Lori Falce: Graduation speech ignites debate on gender roles

May 17—Harrison Butker, the Kansas City Chiefs player who kicked the longest field goal in Super Bowl history, has become a pariah for many after a graduation speech at Benedictine College.

A devout and very conservative Catholic, Butker gave a speech not about taking the lessons from the Atchison, Kan., school and the classes it taught out into the world. He gave a speech heavy on religion and politics — and admonitions to women about staying home to be wives and mothers.

"I want to speak directly to you briefly because I think it is you, the women, who have had the most diabolical lies told to you. How many of you are sitting here now, about to cross the stage, and are thinking about all the promotions and titles you're going to get in your career? Some of you may go on to lead successful careers in the world. But I would venture to guess that the majority of you are most excited about your marriage and the children you will bring into this world," he said.

He went on to say a woman's most important title is that of homemaker and that his wife's contributions at home allow him to use his vast talents on the football field. Gee. Great.

I'm going to pause here to make something clear. I am a Catholic and a woman, and I come from a long line of working women who contributed equally or more to their families both inside and outside the home. A $20 million NFL contract isn't on the table for every spouse, and, even if it was, social media can show you that a lot of women found Butker's speech offensive or laughable.

But I'm going to break away for the moment. Butker had every right to say what he did.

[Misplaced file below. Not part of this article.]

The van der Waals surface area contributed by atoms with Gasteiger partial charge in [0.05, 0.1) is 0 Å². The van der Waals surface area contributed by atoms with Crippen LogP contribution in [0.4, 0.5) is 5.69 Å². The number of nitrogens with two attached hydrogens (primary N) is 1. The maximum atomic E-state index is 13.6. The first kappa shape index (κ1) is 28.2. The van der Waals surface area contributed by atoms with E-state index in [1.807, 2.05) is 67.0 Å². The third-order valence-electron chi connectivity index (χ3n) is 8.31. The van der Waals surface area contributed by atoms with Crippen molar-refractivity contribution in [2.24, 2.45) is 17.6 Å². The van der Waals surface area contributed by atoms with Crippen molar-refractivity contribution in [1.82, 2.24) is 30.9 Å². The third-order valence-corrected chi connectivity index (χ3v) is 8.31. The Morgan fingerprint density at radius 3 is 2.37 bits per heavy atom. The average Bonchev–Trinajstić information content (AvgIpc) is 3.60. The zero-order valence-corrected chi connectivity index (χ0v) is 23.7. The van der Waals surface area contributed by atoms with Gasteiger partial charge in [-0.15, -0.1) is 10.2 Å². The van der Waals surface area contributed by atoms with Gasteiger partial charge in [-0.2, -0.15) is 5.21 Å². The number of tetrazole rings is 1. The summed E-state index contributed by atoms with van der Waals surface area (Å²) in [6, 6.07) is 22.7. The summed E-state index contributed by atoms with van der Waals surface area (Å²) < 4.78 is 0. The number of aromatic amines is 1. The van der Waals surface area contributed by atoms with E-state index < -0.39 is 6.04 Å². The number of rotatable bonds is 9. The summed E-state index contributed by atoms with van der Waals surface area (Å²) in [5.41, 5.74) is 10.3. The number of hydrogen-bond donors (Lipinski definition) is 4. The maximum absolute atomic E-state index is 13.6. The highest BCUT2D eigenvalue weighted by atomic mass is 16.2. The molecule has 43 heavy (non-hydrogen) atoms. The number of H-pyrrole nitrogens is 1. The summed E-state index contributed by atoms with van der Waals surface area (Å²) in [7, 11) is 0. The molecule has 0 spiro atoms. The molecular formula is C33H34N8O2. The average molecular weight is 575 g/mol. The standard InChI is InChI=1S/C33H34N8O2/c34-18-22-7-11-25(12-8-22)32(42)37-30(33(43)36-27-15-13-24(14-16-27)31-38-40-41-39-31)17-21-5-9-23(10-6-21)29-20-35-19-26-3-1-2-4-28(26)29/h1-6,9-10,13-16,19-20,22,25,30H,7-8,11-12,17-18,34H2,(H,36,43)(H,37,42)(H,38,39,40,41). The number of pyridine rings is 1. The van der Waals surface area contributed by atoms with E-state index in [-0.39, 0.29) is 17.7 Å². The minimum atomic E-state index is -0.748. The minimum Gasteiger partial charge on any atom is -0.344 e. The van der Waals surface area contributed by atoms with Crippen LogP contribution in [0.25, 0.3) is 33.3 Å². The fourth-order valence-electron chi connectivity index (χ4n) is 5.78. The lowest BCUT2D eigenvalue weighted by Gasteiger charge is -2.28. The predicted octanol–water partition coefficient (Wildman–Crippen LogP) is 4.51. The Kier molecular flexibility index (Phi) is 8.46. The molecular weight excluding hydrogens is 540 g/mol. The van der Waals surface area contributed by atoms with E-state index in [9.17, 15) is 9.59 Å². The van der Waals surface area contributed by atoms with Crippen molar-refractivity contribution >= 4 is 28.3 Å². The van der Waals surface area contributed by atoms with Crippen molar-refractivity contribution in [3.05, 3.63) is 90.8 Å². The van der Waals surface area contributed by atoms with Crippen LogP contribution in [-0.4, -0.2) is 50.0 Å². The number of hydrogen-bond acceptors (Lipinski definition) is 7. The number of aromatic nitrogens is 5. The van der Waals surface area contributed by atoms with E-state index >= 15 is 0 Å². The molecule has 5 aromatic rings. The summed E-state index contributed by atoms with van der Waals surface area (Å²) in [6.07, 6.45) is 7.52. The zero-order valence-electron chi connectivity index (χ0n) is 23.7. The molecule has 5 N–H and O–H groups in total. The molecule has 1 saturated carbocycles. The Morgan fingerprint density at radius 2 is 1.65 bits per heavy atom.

He was speaking to an audience that included many like-minded Catholics. Although the school has a narrow majority of women students, reports say he received a standing ovation for his remarks. Benedictine knew what they were getting; Butker gave a similar speech at Georgia Institute of Technology last year.

Whether I like what he said or not, the speech wasn't for me. I can take what I like from it and allow it to form my opinions about Butker.

Just like people have about quarterback Colin Kaepernick or soccer star Megan Rapinoe or Steelers offensive tackle Alejandro Villanueva or basketball great LeBron James.

A sports figure is not required to close his mouth on controversial or political topics. It might cause a stir, but that's fine. Because people have the same right to respond that the players do to speak.

I would rather have someone I don't agree with speak out so I know their thoughts than stay silent.

Butker made it clear where he stands. If sales of his jersey suffer or he doesn't get an endorsement deal in the future, that's not "cancellation." It's disagreement. He spoke his mind and now may or may not face natural consequences.

You cannot decry one athlete's political speech without decrying it all. By the same token, you can't support Butker's open words while saying someone you disagree with must stick to sports. That's simply not fair play.

Lori Falce is the Tribune-Review community engagement editor and an opinion columnist. For more than 30 years, she has covered Pennsylvania politics, Penn State, crime and communities. She joined the Trib in 2018. She can be reached at